D.C. may not have the kind of diner culture that one finds in New Jersey or on Long Island. But look deeper, and the city and its surrounding areas still have plenty of greasy spoon standouts, some of which have stood the test of time for years. Here's a roundup of 25 important ones to note, whether for their historical status, late night hours, no-frills food or interesting quirks. Have another favorite greasy spoon? Share it in the comments.Read More
Here Are 25 of the D.C. Area's Iconic Greasy Spoons
Metro 29 Diner
Metro 29, located in Arlington, is one of D.C.'s few New York-style diners. It opened in 1995 and has an on-site bakery.
What to order: Corned beef hash, pancakes, Spanish omelet.
The Diner is open 24/7 and is from the same family of restaurants as Tryst, The Coupe and Open City. It's particularly packed during weekend brunch.
What to order: eggs bendict, sausage stuffed pancakes, meatloaf, Croque and Dagger
Florida Avenue Grill
The Florida Ave. grill markets itself as the "oldest soul food restaurant in the world." It's been around since 1944, and owner Lacey C. Wilson, Jr. is a D.C. fixture.
What to order: Grits, virginia ham, scrapple.
Silver Diner has grown from a Rockville stand-alone restaurant to a chain of successful diners reaching as far as New Jersey. Several years ago, the owners switched the menu to have more of a healthy and farm-focused bent, and the results have increased sales dramatically (while improving the food in the process).
What to order: Farm fresh eggs and salads, fruit shakes, anything with bison.
Bob & Edith's Diner
Bob and Edith's has been around since the late 60s, and has been a destination for late night, heart-attack-on-a-plate food since.
What to order: 2-2-2 special, homemade biscuits, steak and eggs.
Ben's Chili Bowl
It doesn't get more iconic — or greasy — than Ben's Chili Bowl. The historic destination has been a fixture on U street since 1958, and has seen D.C. evolve and change over the decades.
What to order: Half smoke with chili
More of a dive than a diner (and yes, it has been featured on Guy Fieri's show), La Caraquena is an unassuming restaurant located within a motel in Falls Church. It only has a few seats, but it's a destination for its Latin American food.
What to order: Arepas such as J.P.'s favorite, sopa de frijoles.
Osman & Joe's Steak 'n Egg Kitchen
The unassuming Steak 'n' Egg kitchen serves up homestyle fare late at night.
What to order: Steak and eggs with mushrooms, milkshakes, scrapple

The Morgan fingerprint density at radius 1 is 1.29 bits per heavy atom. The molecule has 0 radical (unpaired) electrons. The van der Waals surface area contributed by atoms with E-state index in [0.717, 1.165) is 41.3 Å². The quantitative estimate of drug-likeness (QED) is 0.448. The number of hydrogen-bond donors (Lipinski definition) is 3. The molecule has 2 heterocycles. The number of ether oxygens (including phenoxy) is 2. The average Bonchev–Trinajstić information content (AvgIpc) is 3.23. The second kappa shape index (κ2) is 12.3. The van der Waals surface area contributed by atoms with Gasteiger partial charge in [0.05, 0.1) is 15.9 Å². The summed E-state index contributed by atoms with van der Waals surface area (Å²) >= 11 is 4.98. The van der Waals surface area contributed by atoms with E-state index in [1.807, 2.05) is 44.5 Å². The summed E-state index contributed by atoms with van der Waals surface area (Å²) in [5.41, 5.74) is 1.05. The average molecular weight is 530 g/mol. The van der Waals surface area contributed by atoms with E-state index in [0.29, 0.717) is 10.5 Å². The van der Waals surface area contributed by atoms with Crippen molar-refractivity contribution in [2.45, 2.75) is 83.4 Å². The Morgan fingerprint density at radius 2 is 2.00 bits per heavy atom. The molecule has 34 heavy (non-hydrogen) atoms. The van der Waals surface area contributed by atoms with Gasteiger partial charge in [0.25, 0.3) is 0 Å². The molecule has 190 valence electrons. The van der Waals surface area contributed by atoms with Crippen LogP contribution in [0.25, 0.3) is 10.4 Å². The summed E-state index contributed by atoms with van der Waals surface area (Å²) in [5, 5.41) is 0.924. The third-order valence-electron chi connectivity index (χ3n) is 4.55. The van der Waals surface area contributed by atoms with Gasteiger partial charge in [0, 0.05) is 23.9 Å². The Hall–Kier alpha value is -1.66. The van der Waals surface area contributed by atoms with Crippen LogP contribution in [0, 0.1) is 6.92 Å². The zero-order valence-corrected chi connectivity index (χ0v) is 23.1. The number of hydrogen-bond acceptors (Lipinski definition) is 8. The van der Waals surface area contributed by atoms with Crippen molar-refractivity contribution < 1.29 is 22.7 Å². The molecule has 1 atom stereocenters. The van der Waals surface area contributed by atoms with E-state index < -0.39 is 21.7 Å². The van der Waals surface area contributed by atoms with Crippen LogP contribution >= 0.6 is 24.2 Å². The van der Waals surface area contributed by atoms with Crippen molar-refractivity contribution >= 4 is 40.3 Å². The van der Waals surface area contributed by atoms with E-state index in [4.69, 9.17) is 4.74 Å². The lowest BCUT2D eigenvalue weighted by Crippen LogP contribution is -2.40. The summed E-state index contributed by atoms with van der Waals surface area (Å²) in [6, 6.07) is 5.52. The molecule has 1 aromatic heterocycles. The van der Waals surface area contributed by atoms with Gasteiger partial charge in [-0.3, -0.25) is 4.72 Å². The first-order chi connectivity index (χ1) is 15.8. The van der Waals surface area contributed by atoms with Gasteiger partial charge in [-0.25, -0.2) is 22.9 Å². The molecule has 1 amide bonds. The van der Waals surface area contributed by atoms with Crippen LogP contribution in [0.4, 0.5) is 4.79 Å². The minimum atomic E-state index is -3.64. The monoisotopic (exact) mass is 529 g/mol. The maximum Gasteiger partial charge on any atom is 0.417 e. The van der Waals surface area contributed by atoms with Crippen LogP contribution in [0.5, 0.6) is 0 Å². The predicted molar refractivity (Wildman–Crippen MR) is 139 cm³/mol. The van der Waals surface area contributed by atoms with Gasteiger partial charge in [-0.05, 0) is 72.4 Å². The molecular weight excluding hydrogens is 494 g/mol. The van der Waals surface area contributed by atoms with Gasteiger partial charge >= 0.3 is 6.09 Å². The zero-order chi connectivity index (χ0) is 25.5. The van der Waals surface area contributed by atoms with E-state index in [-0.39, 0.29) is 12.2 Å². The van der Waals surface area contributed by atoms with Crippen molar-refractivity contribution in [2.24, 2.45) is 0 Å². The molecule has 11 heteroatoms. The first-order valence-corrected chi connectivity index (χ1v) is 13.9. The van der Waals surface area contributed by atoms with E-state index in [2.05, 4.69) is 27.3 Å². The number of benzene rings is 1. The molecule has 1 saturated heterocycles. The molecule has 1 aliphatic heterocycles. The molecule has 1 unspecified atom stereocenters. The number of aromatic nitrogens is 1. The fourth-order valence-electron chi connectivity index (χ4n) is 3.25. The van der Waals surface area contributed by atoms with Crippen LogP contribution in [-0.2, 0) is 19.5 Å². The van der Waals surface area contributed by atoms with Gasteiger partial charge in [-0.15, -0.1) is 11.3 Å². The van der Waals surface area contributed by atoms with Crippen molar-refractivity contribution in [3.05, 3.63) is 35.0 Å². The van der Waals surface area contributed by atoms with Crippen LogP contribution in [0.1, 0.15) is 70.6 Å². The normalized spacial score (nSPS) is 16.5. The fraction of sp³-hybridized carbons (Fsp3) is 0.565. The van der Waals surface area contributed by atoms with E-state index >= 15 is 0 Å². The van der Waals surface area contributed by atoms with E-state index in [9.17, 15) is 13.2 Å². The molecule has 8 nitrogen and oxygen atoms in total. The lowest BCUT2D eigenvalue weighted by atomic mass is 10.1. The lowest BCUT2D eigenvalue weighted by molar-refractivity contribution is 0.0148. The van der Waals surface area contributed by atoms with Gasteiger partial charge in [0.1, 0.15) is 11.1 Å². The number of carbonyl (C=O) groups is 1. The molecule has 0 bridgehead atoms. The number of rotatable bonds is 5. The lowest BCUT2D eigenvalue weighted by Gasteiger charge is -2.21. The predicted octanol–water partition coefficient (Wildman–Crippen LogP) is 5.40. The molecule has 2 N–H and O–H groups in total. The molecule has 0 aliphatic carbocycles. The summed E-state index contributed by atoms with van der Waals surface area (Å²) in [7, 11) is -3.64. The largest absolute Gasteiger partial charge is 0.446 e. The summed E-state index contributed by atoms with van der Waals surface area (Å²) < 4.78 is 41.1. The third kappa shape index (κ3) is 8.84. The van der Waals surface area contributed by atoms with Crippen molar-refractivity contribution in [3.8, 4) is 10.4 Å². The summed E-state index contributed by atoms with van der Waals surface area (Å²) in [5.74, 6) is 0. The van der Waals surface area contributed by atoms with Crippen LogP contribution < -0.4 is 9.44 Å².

There are three locations of Tastee Diner throughout Maryland, and they all serve breakfast 24/7 in a classic diner car atmosphere.
What to order: Pie, daily specials like chicken and dumplings.
Mark's Kitchen has been a fixture of Takoma Park since 1990. It's been known for its vegetarian and vegan options since the beginning.
What to order: Vegetarian fare, Korean dishes, blueberry pancakes
This restaurant, adjacent to a hotel along Route 50, feels like something out of another time and place. It used to be a Three Chef's Pancake House.
What to order: Generic breakfast fare, pancakes
Jimmy T's Place
Jimmy T's is about as divey as it gets - a no-frills, tiny neighborhood favorite that's actually cheap.
What to order: good coffee, breakfast combos, eggs with a half smoke.
Oohh’s & Aahh’s
This U Street staple is known for its soul food dishes.
What to order: mac and cheese, fried chicken.
Amphora is been a Vienna option for late night fare and Greek-inspired dishes since the 1970s. It also has an on-site bakery.
What to order: pastries, peanut butter pancakes.
This diner, a particular favorite of the gay community, just got a design makeover.
What to order: Tater tots, meatloaf.
Open for breakfast and lunch only, this Greek-style is run by an entire family, and diners can catch up with owner Nick near the grill.
What to order: Greek omelet, gyros, ham off-the-bone sandwiches, home fries
The D.C. location of Ollie's Trolley is a remnant of what used to be a robust national chain. The restaurant is a particular favorite among tourists.
What to order: Cheeseburgers, fries.
Lincoln's Waffle Shop
Lincoln's Waffle Shop has been a breakfast option across from Ford's Theater for more than 20 years.
What to order: Waffles, club sandwich.
American City Diner
With blue plate specials, movie nights and a long history, American City Diner has a special place in the hearts of D.C. and Maryland residents.
What to order: Milkshakes, pizza
This divey destination is open 24 hours and known for its quick service.
What to order: Corned beef hash
C.F. Folks just received a James Beard award for its iconic status in the D.C. lunch scene. The restaurant is beloved for its daily specials.
What to order: Deli sandwiches, specials, fried chicken
University of Maryland students are no strangers to the charms of Plato's, a Greek diner in College Park. It's been around since 1994.
What to order: Gyros, Greek food.
Pete's serves up traditional breakfast food for low prices, as well as some Asian specials.
What to order: vegetarian combo, milkshakes.
The Market Lunch
No stop in D.C. is complete without a trip to Market Lunch, located within Eastern Market. There's usually a line, but people wolf down their food quickly at the few tables.
What to order: crab cakes, blueberry buckwheat pancakes.
Sandwiches out of a converted gas station? It doesn't get more greasy spoon than that. Fast Gourmet is also open late night.
What to order: The Chivito, the Cuban
Honorable Mention: Chick & Ruth's
Sure it's a bit of a drive from D.C. But the iconic Chick & Ruth's draws lines out the door no matter what time of day.
What to order: Deli sandwiches, milkshakes, crab cakes, "colossal challenges".